Historian G. Dhananjayan considers Sindhu Bhairavi a film where Balachander was considered successful in reflecting the thoughts of Ilayaraaja. Innovatively, there is no use of mridangam in "Mahaganapathim". "Mari Mari Ninne" by the Carnatic musician Tyagaraja, was reused in this film. Ilaiyaraaja faced staunch opposition from classical musicians for having changed the original raga from Khamboji to Saramati.
|1.||"Mahaganapathim" (Originally taken from the work of the Muthuswami Dikshitar and reused by Ilaiyaraaja)||K. J. Yesudas||4:32|
|2.||"Mari Mari Ninne" (Originally taken from the work of Tyagaraja and retuned by Ilaiyaraaja)||K. J. Yesudas||2:48|
|3.||"Poomaalai Vaangi Vanthaan"||K. J. Yesudas||4:30|
|4.||"Moham Ennum" (Features verses of poet Subramania Bharati)||K. J. Yesudas||2:41|
|5.||"Kalaivaniye"||K. J. Yesudas||3:54|
|6.||"Naan Oru Sindhu"||K. S. Chithra||4:03|
|7.||"Paadariyen"||K. S. Chithra||5:29|
|8.||"Thanni Thotti Thedi Vantha"||K. J. Yesudas||6:00|
|9.||"Manadhil Urudhi Vendum" (Features verses of Subramania Bharati)||K. J. Yesudas||2:00|
|1.||"Mahaganapathim"||Muthuswami Dikshitar||K. J. Yesudas||4:59|
|2.||"Mari Mari"||Tyagaraja||K. J. Yesudas||3:05|
|3.||"Moham Manudu"||Aarudhra||K. J. Yesudas||1:08|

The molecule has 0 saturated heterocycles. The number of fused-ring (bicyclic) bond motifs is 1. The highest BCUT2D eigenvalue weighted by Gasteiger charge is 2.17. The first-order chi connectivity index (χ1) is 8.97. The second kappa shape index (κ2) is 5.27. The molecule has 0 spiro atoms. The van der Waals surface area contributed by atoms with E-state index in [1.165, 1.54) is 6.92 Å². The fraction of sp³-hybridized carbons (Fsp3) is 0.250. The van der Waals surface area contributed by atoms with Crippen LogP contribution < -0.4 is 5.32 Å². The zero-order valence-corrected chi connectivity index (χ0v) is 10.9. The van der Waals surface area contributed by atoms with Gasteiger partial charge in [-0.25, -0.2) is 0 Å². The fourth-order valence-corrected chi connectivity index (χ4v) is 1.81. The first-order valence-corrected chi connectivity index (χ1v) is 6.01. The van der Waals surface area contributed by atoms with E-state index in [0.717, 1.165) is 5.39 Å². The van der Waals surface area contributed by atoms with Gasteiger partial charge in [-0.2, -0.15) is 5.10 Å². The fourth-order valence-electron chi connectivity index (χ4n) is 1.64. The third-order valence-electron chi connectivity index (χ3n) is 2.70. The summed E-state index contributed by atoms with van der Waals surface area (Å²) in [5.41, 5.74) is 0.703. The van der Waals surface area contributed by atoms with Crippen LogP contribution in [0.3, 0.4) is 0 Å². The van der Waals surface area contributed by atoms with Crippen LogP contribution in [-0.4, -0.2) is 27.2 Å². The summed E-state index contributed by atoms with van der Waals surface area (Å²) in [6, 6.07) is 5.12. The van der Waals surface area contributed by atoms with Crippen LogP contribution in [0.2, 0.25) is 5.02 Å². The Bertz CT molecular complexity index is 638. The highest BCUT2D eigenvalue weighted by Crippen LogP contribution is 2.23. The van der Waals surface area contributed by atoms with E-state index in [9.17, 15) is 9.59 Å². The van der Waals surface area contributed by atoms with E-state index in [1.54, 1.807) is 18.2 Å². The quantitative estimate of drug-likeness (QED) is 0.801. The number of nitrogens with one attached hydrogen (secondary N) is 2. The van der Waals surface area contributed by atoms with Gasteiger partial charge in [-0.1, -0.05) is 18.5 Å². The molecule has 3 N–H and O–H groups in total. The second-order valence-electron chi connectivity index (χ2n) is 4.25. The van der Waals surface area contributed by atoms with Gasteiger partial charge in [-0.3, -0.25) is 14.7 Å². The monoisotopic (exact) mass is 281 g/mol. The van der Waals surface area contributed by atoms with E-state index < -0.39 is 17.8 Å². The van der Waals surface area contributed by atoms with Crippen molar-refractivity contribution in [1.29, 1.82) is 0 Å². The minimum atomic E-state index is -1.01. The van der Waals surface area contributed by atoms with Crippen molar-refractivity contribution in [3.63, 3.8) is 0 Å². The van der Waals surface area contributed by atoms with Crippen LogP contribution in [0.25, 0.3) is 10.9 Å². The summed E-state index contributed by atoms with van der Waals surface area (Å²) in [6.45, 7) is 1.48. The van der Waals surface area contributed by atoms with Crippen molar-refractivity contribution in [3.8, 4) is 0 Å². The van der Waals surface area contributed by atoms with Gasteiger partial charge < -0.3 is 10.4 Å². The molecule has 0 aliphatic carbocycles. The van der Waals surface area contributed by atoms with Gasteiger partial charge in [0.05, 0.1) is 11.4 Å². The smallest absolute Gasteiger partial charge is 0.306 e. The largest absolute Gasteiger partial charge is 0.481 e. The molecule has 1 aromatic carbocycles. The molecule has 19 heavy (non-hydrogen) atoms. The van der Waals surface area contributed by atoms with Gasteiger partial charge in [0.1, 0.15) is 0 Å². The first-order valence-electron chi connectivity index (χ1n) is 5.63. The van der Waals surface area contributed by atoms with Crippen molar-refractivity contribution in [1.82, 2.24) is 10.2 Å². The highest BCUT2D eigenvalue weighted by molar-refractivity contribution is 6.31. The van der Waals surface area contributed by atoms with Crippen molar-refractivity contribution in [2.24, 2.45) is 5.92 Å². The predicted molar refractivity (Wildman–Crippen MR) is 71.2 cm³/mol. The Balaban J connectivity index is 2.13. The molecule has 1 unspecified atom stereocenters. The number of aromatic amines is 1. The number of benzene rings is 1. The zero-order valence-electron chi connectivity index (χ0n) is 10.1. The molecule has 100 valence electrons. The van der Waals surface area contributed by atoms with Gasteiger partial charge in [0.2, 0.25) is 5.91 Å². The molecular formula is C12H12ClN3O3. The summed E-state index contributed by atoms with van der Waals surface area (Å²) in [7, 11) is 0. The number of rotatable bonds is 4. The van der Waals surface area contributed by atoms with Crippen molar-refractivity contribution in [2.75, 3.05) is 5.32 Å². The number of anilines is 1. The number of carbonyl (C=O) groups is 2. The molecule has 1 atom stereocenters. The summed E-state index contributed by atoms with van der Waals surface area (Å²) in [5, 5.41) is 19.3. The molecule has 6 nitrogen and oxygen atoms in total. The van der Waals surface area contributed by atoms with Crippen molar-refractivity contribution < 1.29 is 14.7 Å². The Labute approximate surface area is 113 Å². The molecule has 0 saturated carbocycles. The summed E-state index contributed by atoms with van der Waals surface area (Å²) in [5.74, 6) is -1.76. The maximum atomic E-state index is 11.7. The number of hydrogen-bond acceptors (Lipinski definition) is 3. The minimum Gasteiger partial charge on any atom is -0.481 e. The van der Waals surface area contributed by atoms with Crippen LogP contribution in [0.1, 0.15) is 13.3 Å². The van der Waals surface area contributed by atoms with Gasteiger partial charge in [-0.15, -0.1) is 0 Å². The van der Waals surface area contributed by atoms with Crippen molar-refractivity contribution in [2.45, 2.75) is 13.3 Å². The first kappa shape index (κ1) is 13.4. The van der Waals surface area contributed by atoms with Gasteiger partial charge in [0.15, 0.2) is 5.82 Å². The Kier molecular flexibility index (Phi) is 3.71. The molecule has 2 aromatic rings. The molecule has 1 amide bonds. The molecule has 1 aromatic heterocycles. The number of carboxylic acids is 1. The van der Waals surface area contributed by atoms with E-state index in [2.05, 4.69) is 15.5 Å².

|4.||"Nee Dayarada"||Tyagaraja||K. J. Yesudas||3:06|
|5.||"Nekudithi"||Vijay Ratnam Gona||K. J. Yesudas||4:42|
|6.||"Nenoka Sindhu"||G. Satyamurthy||P. Susheela||4:54|
|7.||"Paadalenu"||G. Satyamurthy||K. S. Chithra||5:17|
|8.||"Poomala"||Acharya Athreya||K. J. Yesudas||4:34|
|9.||"Rasamanjari"||Aarudhra||K. J. Yesudas||4:01|
Release and receptionEdit
Sindhu Bhairavi was released on 11 November 1985, coinciding with Diwali. In a review dated, 24 November 1985, Tamil magazine Ananda Vikatan rated the film 55 out of 100. The film was a major commercial success, running for over 200 days in theatres. The 200th day celebration was held at a theatre in Madurai.
At the 33rd National Film Awards, Sindhu Bhairavi won in three categories: Best Actress (Suhasini), Best Music Direction (Ilaiyaraaja) and Best Female Playback Singer (K. S. Chithra). The film also won the Filmfare Award for Best Film – Tamil.
A sequel in the form of a TV series named Sahana, also created by Balachander, premiered on Jaya TV on 24 February 2003. While JKB and Sindhu were portrayed by Y. G. Mahendran and Anuradha Krishnamoorthy, Sulakshana was the only actor to return in the same role.
- Rajadhyaksha & Willemen 1998, p. 474.